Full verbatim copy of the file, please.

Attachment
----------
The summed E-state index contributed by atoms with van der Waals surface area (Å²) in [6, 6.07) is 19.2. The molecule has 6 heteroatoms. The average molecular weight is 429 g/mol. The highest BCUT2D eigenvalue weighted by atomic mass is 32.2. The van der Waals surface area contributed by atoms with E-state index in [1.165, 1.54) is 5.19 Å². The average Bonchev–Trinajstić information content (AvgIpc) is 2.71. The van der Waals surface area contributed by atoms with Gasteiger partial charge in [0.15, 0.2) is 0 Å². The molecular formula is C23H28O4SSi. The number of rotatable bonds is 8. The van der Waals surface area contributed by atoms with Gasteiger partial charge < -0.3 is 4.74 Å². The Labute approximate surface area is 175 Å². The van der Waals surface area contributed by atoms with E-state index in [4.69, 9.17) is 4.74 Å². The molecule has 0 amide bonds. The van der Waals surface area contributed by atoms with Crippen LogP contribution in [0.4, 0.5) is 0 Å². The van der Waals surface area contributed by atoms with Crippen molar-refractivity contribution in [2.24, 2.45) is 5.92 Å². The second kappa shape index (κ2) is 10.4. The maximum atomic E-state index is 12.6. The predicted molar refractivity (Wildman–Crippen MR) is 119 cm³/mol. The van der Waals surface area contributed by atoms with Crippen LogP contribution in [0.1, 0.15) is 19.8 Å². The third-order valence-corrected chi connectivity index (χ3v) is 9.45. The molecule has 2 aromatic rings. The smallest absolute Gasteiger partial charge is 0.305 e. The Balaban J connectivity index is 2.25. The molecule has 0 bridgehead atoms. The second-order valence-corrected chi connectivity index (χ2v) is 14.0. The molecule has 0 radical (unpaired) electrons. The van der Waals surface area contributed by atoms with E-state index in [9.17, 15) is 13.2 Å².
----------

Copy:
The summed E-state index contributed by atoms with van der Waals surface area (Å²) in [6, 6.07) is 19.2. The molecule has 6 heteroatoms. The average molecular weight is 429 g/mol. The highest BCUT2D eigenvalue weighted by atomic mass is 32.2. The van der Waals surface area contributed by atoms with E-state index in [1.165, 1.54) is 5.19 Å². The average Bonchev–Trinajstić information content (AvgIpc) is 2.71. The van der Waals surface area contributed by atoms with Gasteiger partial charge in [0.15, 0.2) is 0 Å². The molecular formula is C23H28O4SSi. The number of rotatable bonds is 8. The van der Waals surface area contributed by atoms with Gasteiger partial charge < -0.3 is 4.74 Å². The Labute approximate surface area is 175 Å². The van der Waals surface area contributed by atoms with E-state index in [4.69, 9.17) is 4.74 Å². The molecule has 0 amide bonds. The van der Waals surface area contributed by atoms with Crippen LogP contribution in [0.4, 0.5) is 0 Å². The van der Waals surface area contributed by atoms with Crippen molar-refractivity contribution in [2.24, 2.45) is 5.92 Å². The second kappa shape index (κ2) is 10.4. The maximum atomic E-state index is 12.6. The predicted molar refractivity (Wildman–Crippen MR) is 119 cm³/mol. The van der Waals surface area contributed by atoms with Crippen LogP contribution in [0.1, 0.15) is 19.8 Å². The third-order valence-corrected chi connectivity index (χ3v) is 9.45. The molecule has 2 aromatic rings. The smallest absolute Gasteiger partial charge is 0.305 e. The Balaban J connectivity index is 2.25. The molecule has 0 bridgehead atoms. The second-order valence-corrected chi connectivity index (χ2v) is 14.0. The molecule has 0 radical (unpaired) electrons. The van der Waals surface area contributed by atoms with E-state index in [9.17, 15) is 13.2 Å².